• 2 The Borderlands of Primary Care: Physician and Family Perspectives on “Troublesome” Behaviors of People with Dementia
      (pp. 43-63)

      Midway through our interview, Mrs. Jones, whose husband was diagnosed with Alzheimer’s disease two years earlier, began talking about a change in her husband that distressed her—his forgetfulness. My immediate association was to short-term memory loss, a core part of the professional criteria of dementia. She then told us a story about his inability to set the alarm in their house in response to her admonitions to do so. Again, her description appeared to conform to the clinical criteria for dementia, which include functional decline and difficulties with higher-order cognitive tasks that require planning and sequencing (executive functioning). At...

    • 3 Negotiating the Moral Status of Trouble: The Experiences of Forgetful Individuals Diagnosed with No Dementia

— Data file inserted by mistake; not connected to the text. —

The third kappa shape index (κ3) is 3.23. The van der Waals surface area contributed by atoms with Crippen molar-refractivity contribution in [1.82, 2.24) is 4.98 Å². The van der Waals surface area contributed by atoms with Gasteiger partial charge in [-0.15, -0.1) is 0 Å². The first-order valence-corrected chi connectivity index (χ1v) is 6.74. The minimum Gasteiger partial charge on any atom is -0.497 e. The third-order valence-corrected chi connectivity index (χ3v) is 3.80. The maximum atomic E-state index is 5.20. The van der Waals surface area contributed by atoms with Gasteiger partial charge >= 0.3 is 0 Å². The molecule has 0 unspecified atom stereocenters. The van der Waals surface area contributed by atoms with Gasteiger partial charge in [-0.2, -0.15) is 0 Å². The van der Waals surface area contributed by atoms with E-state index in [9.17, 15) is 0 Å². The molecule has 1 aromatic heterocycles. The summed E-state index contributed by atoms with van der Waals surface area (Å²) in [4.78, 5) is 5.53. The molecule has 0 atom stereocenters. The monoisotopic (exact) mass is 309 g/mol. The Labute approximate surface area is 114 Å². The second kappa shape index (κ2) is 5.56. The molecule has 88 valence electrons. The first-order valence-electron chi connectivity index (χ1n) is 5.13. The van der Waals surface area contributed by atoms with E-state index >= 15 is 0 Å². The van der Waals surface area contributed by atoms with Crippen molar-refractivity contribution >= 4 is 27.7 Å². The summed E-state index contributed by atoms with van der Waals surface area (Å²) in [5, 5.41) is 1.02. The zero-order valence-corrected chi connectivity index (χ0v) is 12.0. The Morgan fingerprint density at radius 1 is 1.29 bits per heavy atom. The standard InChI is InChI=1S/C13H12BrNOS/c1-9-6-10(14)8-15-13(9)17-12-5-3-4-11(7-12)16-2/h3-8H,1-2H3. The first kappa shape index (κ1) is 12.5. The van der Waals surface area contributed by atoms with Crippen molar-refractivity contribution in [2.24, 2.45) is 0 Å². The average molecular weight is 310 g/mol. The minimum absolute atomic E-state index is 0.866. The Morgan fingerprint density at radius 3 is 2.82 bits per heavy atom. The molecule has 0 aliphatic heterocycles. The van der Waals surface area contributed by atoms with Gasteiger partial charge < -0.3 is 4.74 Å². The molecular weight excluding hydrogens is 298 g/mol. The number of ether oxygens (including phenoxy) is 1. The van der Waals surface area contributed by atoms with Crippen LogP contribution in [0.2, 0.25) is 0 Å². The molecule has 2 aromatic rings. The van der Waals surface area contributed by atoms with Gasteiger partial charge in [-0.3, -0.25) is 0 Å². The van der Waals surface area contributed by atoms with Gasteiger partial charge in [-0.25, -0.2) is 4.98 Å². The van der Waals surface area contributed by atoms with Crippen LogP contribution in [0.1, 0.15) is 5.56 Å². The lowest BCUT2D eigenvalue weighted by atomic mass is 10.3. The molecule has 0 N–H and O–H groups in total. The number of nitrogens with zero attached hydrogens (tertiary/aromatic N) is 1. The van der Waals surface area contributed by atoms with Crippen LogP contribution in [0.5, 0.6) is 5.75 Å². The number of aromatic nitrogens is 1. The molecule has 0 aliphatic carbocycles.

(pp. 64-79)

      There is evidence to suggest that individuals who complain of memory problems but have no objective deficits constitute between 12 and 30 percent of the patient population that is seen in memory clinics (Almeida et al. 1993; Berrios, Marková, and Girala 2000). There are conflicting views about the clinical significance of such complaints. Berrios, Markovà, and Girala (2000) remark that because these patients do not fit into any accepted definition of memory disorder, attitudes toward “persistent memory complainers with negative neurological, neuropsychological and neuropsychiatric assessments tend to be harsher, particularly in memory clinics whose objective is to collect patients for...

    • 4 Diagnosing Dementia: Epidemiological and Clinical Data as Cultural Text
      (pp. 80-105)

      What meanings are hidden in the plaques and tangles of an atrophying brain, in the artifacts of diagnostic clinical history, in the bioinformatic matrices of an epidemiological database? Or in the lived experiences of a still-active mind trying to express a voice, to perform an action, but unable to find the means to do so? How do seemingly disparate bits and pieces of pathology, clinical history, social relationships, and specialist training come together? How do these fractured components form interpretable constellations that help us better understand the science; the sufferers; the relationships between dementia, data, and the diagnostic process?


    • 5 The Biomedical Deconstruction of Senility and the Persistent Stigmatization of Old Age in the United States
      (pp. 106-120)